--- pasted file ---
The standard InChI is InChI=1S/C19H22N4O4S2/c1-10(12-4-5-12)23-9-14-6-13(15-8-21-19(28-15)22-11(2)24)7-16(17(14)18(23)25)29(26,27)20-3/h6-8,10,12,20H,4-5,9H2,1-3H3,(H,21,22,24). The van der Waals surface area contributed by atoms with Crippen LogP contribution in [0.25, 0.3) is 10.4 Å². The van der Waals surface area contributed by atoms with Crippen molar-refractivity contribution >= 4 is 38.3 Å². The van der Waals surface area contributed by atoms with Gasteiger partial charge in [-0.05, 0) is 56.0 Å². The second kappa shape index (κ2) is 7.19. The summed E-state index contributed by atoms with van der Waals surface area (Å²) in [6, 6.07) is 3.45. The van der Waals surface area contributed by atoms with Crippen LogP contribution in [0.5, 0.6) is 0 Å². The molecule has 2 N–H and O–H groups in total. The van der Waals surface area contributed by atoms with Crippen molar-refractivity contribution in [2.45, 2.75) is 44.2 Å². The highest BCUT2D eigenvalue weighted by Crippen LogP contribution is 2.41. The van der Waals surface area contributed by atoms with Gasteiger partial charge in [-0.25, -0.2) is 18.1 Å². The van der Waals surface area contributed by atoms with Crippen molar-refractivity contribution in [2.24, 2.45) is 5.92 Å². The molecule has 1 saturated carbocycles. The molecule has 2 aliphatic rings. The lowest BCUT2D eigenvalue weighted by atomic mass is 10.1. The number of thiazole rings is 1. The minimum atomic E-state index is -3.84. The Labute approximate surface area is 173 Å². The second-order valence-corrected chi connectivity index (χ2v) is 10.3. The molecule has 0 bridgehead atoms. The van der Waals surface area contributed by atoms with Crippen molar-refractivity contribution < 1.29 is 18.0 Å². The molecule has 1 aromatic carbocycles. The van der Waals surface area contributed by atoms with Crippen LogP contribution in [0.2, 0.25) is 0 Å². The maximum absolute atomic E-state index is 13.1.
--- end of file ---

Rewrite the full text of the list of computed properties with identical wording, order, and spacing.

The standard InChI is InChI=1S/C19H22N4O4S2/c1-10(12-4-5-12)23-9-14-6-13(15-8-21-19(28-15)22-11(2)24)7-16(17(14)18(23)25)29(26,27)20-3/h6-8,10,12,20H,4-5,9H2,1-3H3,(H,21,22,24). The van der Waals surface area contributed by atoms with Crippen LogP contribution in [0.25, 0.3) is 10.4 Å². The van der Waals surface area contributed by atoms with Crippen molar-refractivity contribution >= 4 is 38.3 Å². The van der Waals surface area contributed by atoms with Gasteiger partial charge in [-0.05, 0) is 56.0 Å². The second kappa shape index (κ2) is 7.19. The summed E-state index contributed by atoms with van der Waals surface area (Å²) in [6, 6.07) is 3.45. The van der Waals surface area contributed by atoms with Crippen LogP contribution in [0.5, 0.6) is 0 Å². The molecule has 2 N–H and O–H groups in total. The van der Waals surface area contributed by atoms with Crippen molar-refractivity contribution in [2.45, 2.75) is 44.2 Å². The highest BCUT2D eigenvalue weighted by Crippen LogP contribution is 2.41. The van der Waals surface area contributed by atoms with Gasteiger partial charge in [-0.25, -0.2) is 18.1 Å². The van der Waals surface area contributed by atoms with Crippen molar-refractivity contribution in [2.24, 2.45) is 5.92 Å². The molecule has 1 saturated carbocycles. The molecule has 2 aliphatic rings. The lowest BCUT2D eigenvalue weighted by atomic mass is 10.1. The number of thiazole rings is 1. The minimum atomic E-state index is -3.84. The Labute approximate surface area is 173 Å². The second-order valence-corrected chi connectivity index (χ2v) is 10.3. The molecule has 0 bridgehead atoms. The van der Waals surface area contributed by atoms with Crippen molar-refractivity contribution < 1.29 is 18.0 Å². The molecule has 1 aromatic carbocycles. The van der Waals surface area contributed by atoms with Crippen LogP contribution in [0.2, 0.25) is 0 Å². The maximum absolute atomic E-state index is 13.1.